I was in a bookstore and walked by a recent issue of Harvard Business Review. A tease on the cover, “Are You Too Collaborative?,” caught my attention. I went into panic mode. Could I be too collaborative? Is there such a thing? Needless to say, I bought the magazine and started reading it right away.
I knew as soon as I started the article “Collaboration Without Burnout” by Rob Cross, Scott Taylor, and Deb Zehner that I was one of those leaders the article was referencing. They wrote, “As we gain experience, we often tend to take on more work and our identities start to become intertwined with accomplishment, helping, or being in the know.” I realized I am too collaborative. I stay in all projects from beginning to end. I overextend commitments to too many groups. I do so at the cost of not always staying true to my strengths or area of need. Why? I think for me it goes to the fact that my identity has become intertwined with accomplishment, helping, and a desire to be in the know. The danger of being overly collaborative is overload and burnout.
The article defines effective collaborators as “people who work productively with a wide variety of others but use the least amount of their own and colleagues’ time.” This makes sense. I love this definition, because it puts into perspective that it’s not just about my time but also about the time of others. It forced me to ask myself whether I am taking too much of others’ time.
The authors suggest you reflect on your beliefs, role, schedules, network, and behaviors. I use a layered approach to coaching and reflect annually on the layers of my job. The layers keep me grounded and aligned to my work, and there is no place for ego in this role as literacy leader.
This visual serves as my “north star.” It keeps me focused and aligned to the work of the schools, the district, and my role. The emphasis on the various layers shifts each year as new and veteran staff members move around within schools and new initiatives are implemented. The key will be for me to revisit my layers throughout the year to ensure that I am staying the course and not taking on new initiatives that distract from the overall plan.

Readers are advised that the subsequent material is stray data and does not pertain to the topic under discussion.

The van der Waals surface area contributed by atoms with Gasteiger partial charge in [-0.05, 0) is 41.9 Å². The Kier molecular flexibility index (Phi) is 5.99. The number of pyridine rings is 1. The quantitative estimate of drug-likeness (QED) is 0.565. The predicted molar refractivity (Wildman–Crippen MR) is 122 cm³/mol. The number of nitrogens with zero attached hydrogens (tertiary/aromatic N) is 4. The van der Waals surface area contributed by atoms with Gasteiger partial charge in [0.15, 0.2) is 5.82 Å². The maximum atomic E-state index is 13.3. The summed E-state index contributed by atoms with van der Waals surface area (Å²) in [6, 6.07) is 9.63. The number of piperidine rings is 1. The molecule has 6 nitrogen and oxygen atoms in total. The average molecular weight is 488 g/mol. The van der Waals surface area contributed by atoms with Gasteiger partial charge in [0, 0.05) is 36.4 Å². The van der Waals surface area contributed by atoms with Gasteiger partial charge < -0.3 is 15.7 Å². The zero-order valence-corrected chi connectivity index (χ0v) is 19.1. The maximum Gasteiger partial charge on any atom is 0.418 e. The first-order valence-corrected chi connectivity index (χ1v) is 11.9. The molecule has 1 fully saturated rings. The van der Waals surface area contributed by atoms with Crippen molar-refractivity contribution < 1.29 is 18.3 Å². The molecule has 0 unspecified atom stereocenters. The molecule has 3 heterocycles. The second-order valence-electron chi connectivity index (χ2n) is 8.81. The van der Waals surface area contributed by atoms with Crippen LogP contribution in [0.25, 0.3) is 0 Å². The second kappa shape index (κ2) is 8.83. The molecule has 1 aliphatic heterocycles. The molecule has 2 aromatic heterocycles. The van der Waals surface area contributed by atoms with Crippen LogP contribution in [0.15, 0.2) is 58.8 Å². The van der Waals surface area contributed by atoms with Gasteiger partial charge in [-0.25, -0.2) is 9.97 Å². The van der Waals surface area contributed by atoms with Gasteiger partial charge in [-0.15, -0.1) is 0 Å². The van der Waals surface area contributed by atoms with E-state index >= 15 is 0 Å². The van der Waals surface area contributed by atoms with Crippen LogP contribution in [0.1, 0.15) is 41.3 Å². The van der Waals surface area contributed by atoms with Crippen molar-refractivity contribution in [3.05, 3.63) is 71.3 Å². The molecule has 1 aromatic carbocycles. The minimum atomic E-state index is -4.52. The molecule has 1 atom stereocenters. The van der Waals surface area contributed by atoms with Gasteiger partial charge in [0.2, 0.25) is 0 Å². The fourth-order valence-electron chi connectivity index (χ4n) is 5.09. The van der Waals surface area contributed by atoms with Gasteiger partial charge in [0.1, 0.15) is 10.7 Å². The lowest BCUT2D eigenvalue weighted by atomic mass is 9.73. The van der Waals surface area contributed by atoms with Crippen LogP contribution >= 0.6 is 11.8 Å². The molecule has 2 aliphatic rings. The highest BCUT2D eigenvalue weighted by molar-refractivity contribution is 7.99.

I know that saying yes to any new initiative means saying no to another. I don’t need to be involved in everything. I am starting to take baby steps to practice what I intutively know. I just said no to being part of a first-grade interview team. The interview team was a strong one that contained a mix of teachers, administrators, and specialists. I trust their hiring judgment. It was a first step to saying no.
Know Your Strengths
One of my strengths is in the area of intermediate literacy. This was another reason I chose to not be part of the interview team looking for a first-grade teacher. Early literacy is not my strength.
As I move forward this upcoming year, I will be more aware of how I am using my time and the time of others. I usually meet with new teachers every week during one of their planning periods. There is no sense in meeting just to meet. Meetings should be relevant and purposeful to those involved. This year I will take the extra step and ask if the teacher needs and/or wants the meeting, recognizing that some weeks they may just need the time for themselves.
Cultivate Other Teacher Leaders
Each study group that I facilitate has a teacher cofacilitator. I need to work on leaning on them more and including them more in the planning process for study groups but also letting go and including them more in sketching out the agenda. I don’t need to plan all of the meetings or even all of the meetings with them. I know that some of the teacher leaders are eager to take these next steps and do some planning of the agendas on their own.
Carve Out Time for Collaboration with Other Literacy Leaders
I will continue to carve out time every month to meet with another literacy leader in the area. Shelly, a coach in a neighboring community, feeds me. I help her by sharing professional books for study group offerings, and she helps me by keeping me up to date on the latest children’s books and use of technology. We have different strengths and areas of interest, but together we maximize learning about the latest resources.
Reflection Throughout the Year
I will also make sure that I take time to reflect on my layers throughout the year to ensure that I am staying the course for meaningful work.
I am humbled from learning that there is such a thing as being too collaborative. I have taken the time to reflect on myself as a literacy leader . . . my strengths and weaknesses, areas of expertise, and shortcomings. As I look ahead to a new year, I have plans. I am hopeful that with a slight readjustment, I will be able to be a more effective collaborator and maximize my role as an effective literacy leader.